N.T. Wright’s Doctrine of Justification, Part 2

This is part 2 of a 2 part discussion with Guy Prentiss Waters.  Part 1 is also available for download.

The Christ the Center panel had the distinct privilege of discussing N. T. Wright’s new book Justification: God’s Plan and Paul’s Vision with Guy Prentiss Waters, associate professor of New Testament at Reformed Theological Seminary in Jackson, MS. Dr. Waters is an ordained minister in Presbyterian Church in America and did his doctoral work under the supervision of E. P. Sanders at Duke University. Dr. Waters has written numerous books and articles, including The End of Deuteronomy in the Epistles of Paul, Justification and the New Perspectives on Paul, The Federal Vision and Covenant Theology, and he has co-edited with Gary Johnson By Faith Alone and has contributed a chapter to the recent publication The Law is Not of Faith. Dr. Waters and the panel discuss various features of Wright’s book, such as what is new in the book from what Wright has previously published, continuities with Wright’s past work, and the tone of the book. This a a fascinating and detailed discussion that we have divided into two episodes.


  • Guy Prentiss Waters
  • Jim Cassidy
  • Nick Batzig
  • Jeff Waddington
  • Camden Bucey


Carson, D. A., Peter T. O’Brien, and Mark A. Seifrid. Justification And Variegated Nomism. Baker Academic, 2004.

Fesko, J. Justification: Understanding the Classic Reformed Doctrine. Phillipsburg N.J.: P&R Pub., 2008.

Johnson, Gary L. W., and Guy Prentiss Waters. By Faith Alone : Answering the Challenges to the Doctrine of Justification. Wheaton, Ill.: Crossway Books, 2006.

Waters, Guy. The end of Deuteronomy in the Epistles of Paul. Tübingen: Mohr Siebeck, 2006.

Waters, Guy Prentiss. Justification and the new perspectives on Paul : a review and response. Phillipsburg, N.J.: P & R Pub., 2004.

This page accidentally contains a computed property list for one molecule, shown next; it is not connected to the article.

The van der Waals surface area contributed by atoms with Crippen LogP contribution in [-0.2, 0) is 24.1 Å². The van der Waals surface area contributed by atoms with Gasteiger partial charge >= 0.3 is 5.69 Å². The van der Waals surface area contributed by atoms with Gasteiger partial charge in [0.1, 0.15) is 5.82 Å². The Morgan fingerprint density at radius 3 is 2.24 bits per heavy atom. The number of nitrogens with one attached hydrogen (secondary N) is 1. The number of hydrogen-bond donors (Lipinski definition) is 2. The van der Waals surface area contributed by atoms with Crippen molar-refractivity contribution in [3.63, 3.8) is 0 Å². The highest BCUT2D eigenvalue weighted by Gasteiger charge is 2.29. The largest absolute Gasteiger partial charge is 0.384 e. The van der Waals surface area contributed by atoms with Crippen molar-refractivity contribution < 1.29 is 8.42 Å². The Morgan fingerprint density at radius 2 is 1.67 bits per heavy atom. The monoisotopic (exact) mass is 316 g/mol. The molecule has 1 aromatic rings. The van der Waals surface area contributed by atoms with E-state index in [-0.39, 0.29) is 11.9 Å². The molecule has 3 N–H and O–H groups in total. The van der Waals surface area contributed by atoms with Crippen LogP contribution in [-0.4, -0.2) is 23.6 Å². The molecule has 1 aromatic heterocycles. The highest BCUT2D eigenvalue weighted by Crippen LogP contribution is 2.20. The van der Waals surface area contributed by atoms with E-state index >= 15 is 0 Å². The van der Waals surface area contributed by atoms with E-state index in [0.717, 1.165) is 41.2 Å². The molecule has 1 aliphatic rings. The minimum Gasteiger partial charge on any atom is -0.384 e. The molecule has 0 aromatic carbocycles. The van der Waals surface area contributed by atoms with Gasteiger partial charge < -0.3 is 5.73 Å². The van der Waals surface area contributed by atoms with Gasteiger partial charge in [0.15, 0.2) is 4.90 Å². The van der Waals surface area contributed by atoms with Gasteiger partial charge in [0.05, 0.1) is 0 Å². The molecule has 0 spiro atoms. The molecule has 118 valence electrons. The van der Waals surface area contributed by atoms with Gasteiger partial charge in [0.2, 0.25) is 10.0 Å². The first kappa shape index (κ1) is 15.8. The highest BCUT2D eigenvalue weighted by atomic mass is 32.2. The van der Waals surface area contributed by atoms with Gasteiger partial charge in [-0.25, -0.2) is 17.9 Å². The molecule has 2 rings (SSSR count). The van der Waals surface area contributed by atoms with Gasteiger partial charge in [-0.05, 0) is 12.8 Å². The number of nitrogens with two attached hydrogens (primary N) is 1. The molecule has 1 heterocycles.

—. The Federal Vision and Covenant Theology : A Comparative Analysis. Phillipsburg, NJ: P&R Publ., 2006.

Wright, N. T. Justification : God’s plan and Paul’s vision. London: SPCK, 2009.

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Christ the Center focuses on Reformed Christian theology. In each episode a group of informed panelists discusses important issues in order to encourage critical thinking and a better understanding of Reformed doctrine with a view toward godly living. Browse more episodes from this program and learn how to subscribe.

14 Responses

  1. Pingback : Reformed Forum » N.T. Wright’s Doctrine of Justification, Part 1

  2. Steve in Toronto

    Thanks a lot guys it a rich and informative conversation. Do you think that at least part of what is driving the new perspective is an attempt to prevent Paul from being dismissed by scholars who have mythic reading of the first few chapters of Genesis? It would seem to me that Wright’s system does not require a literal Adam. Do you know how Wright reads the Genesis?

    God Bless

    Steve in Toronto

  3. Pingback : CTC Interviews Guy Waters on Wright’s New Book (Part 2)

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  5. Steve,

    I think these are some interesting questions. I am not sure what Wright would say about the historicity of Adam, though I would assume that he acknowledges it to some extent. The real question is probably whether Wright understands Adam in the same way as historic Reformed theology views him. And this, I think, is in relation to the covenant of works. I highly doubt that Wright believes in any semblance of the covenant of works. This of course affects his Christology, as is true of the Federal Vision theology.

  6. Pingback : N.T. Wright’s Doctrine of Justification… « Water Is Thicker Than Blood

  7. Fellas,
    Thanks for hosting another interesting discussion (which I’ve only just got around to listening to). I pretty much agree with Guy Waters on Gal. 3.10-14 (though I prefer Andrew Das’ articulation on the details). A few points for thought:

    1. I would side with NTW on the issue of merit. To put it bluntly, it seems to reduce Jesus’ life as a means to acquiring frequent flyer points so that sinners can go to heaven. In which case, as long as Jesus had a sinless birth and sin bearing death, he could have lived in a cave for 30 years for all it mattered. Yet when I read John 1.13, Matt 15.24, and Rom. 15.8-9 about his mission to Israel and other passages with an adamic quality like Rom. 5.12-21, Phil. 2.5-11, and the temptation narratives in Matt 4/Luke 4, I see Jesus’ obedience and faithfulness as part of a story not a syllogism. Jesus fulfills the roles of Adam and Israel who failed to obey God and is thus qualified to represent both in his death and resurrection. Jesus is faithful not because he had to fulfil a covenant of works, but because God’s salvation was always intended to come to the world through Israel – a transformed Israel would transform the world! That is how the redeemed and renewed humanity comes into being.